Canada moves to end rail strike
May 30, 2012
by Meat&Poultry Staff
OTTAWA, Ontario – Canada’s House of Commons passed legislation that would end the strike at Canadian Pacific Railway (CP) and the labor dispute between the rail company and the Teamsters Canada Rail Conference.
The Canadian Meat Council applauded the move, saying the strike hurt Canada’s reputation as a reliable supplier of high-quality meat.
The Restoring Rail Service Act is headed for the Senate for debate. If passed, the bill would resume rail services at the CP and send all unresolved labor issues to arbitration. The strike began May 23. The collective agreements for the striking rail traffic controllers, locomotive engineers, conductors, trainspersons and yardmen expired Dec. 31, 2011.
"With no prospect of resolution in sight, the government acted to resume rail services for businesses, families and the economy," said Labor Minister Lisa Raitt. "The work stoppage at the Canadian Pacific Railway is affecting industries that contribute C$540 million weekly to the Canadian economy through their use of the railway. The strike will also put the jobs of thousands of Canadians at risk if it is prolonged."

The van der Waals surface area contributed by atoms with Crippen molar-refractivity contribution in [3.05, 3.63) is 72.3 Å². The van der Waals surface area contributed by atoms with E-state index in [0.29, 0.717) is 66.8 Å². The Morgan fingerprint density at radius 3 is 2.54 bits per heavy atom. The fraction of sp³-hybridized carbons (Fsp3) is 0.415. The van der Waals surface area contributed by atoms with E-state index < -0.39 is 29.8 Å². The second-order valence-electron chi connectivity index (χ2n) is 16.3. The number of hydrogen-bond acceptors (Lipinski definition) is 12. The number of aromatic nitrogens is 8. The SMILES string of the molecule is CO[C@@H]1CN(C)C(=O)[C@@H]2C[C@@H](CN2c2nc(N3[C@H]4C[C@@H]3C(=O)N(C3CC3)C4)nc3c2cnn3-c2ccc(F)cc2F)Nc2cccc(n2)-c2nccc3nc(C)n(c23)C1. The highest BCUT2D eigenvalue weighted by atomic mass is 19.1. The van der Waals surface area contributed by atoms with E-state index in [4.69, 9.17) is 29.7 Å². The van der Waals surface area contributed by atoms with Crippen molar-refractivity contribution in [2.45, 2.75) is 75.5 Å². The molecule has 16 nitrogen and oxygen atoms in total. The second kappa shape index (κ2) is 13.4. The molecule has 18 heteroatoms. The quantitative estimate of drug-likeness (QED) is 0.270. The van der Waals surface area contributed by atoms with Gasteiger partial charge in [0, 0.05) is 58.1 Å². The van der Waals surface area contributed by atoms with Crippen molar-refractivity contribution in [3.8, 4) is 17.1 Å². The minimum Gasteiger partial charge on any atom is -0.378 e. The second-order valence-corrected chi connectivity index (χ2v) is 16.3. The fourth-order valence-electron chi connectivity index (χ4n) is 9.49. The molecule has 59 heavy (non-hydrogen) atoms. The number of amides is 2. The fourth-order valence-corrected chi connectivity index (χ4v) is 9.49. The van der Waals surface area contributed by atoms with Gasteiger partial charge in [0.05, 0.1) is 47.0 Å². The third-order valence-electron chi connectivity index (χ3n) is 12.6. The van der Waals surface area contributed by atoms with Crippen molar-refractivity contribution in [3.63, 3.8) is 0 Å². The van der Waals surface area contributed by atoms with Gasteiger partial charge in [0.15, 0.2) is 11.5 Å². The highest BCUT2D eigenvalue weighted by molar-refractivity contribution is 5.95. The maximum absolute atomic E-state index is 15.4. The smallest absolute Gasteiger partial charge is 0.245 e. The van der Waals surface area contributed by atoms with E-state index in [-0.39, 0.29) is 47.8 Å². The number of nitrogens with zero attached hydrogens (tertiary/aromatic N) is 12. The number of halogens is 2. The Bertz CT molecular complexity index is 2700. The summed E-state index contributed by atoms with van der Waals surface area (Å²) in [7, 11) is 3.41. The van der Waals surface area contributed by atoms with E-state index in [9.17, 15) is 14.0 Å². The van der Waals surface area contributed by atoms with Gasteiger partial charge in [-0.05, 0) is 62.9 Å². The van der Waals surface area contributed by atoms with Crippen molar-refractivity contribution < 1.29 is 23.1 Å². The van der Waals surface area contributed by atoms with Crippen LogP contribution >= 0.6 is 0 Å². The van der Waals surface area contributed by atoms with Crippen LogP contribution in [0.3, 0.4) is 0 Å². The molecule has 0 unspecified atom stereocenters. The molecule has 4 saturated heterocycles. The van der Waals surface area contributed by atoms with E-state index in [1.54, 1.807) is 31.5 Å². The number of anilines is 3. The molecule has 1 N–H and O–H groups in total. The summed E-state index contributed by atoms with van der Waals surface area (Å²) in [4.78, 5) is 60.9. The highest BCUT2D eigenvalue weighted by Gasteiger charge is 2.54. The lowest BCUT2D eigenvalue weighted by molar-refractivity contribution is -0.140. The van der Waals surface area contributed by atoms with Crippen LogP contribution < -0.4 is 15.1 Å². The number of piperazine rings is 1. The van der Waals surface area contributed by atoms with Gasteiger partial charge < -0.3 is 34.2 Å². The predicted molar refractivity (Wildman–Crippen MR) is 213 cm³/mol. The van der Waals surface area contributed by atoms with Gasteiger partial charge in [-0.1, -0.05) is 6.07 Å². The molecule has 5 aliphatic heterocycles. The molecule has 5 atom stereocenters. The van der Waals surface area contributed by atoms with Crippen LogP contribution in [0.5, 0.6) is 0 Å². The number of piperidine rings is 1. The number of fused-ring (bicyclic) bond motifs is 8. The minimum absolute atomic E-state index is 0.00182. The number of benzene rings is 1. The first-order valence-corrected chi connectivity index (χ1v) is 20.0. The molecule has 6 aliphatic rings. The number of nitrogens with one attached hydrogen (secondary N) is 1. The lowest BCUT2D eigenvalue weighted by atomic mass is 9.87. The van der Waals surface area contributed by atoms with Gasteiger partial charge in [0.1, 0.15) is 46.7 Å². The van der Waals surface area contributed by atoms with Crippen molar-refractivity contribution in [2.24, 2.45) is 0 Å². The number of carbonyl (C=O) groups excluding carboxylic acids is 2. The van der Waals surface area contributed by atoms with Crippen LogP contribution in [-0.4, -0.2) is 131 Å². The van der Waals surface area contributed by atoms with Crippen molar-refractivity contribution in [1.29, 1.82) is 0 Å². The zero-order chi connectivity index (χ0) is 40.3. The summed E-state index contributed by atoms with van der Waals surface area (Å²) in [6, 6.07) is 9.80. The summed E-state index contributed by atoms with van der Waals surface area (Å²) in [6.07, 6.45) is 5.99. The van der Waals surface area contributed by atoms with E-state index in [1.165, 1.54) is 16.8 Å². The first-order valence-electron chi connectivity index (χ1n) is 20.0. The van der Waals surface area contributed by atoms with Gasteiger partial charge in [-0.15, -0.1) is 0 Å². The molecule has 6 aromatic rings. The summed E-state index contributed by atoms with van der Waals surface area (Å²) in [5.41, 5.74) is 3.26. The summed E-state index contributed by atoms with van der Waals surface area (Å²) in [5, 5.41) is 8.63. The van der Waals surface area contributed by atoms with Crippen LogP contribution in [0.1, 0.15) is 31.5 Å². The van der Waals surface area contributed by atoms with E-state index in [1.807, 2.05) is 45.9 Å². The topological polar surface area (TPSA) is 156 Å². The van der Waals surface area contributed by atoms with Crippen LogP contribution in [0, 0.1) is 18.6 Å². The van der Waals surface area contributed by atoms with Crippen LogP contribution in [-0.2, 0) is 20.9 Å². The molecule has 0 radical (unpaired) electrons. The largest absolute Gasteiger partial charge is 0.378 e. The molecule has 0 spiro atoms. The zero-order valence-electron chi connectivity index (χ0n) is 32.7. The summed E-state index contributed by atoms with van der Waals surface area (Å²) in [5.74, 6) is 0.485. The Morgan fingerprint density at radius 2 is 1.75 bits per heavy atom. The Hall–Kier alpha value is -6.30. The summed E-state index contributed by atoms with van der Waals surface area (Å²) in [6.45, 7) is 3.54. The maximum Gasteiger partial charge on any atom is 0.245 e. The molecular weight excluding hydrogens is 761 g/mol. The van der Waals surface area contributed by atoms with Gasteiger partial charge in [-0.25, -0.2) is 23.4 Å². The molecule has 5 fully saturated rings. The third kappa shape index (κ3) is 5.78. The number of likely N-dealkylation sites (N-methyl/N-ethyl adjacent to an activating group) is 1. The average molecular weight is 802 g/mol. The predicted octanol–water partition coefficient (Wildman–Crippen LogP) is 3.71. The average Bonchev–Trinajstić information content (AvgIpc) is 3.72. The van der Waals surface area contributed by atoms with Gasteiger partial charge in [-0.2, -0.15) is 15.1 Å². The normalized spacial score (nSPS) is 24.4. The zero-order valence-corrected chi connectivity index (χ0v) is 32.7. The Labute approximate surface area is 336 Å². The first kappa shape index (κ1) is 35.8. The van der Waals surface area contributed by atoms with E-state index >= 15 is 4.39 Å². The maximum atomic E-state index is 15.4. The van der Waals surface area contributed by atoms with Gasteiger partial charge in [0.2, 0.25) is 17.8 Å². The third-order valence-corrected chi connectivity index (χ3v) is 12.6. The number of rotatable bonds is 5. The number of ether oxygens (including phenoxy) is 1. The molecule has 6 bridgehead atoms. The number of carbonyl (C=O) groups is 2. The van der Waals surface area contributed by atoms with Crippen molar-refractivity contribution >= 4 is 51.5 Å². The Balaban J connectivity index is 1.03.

Canada’s meat industry relies heavily on refrigerated rail transport to move product to ports such as Vancouver, where product is then exported to markets such as Japan and Korea.
“Our members are doing what they can to redirect products from Canadian Pacific Railway to Canadian National Railway. But, the balance needs to go on trucks- and that adds significant costs to our operations” said Scott Entz, Canadian Meat Council president. “The government’s effort to minimize the impact of labor disruptions for critical transportation services — particularly where perishable food commodities are involved — is greatly appreciated.”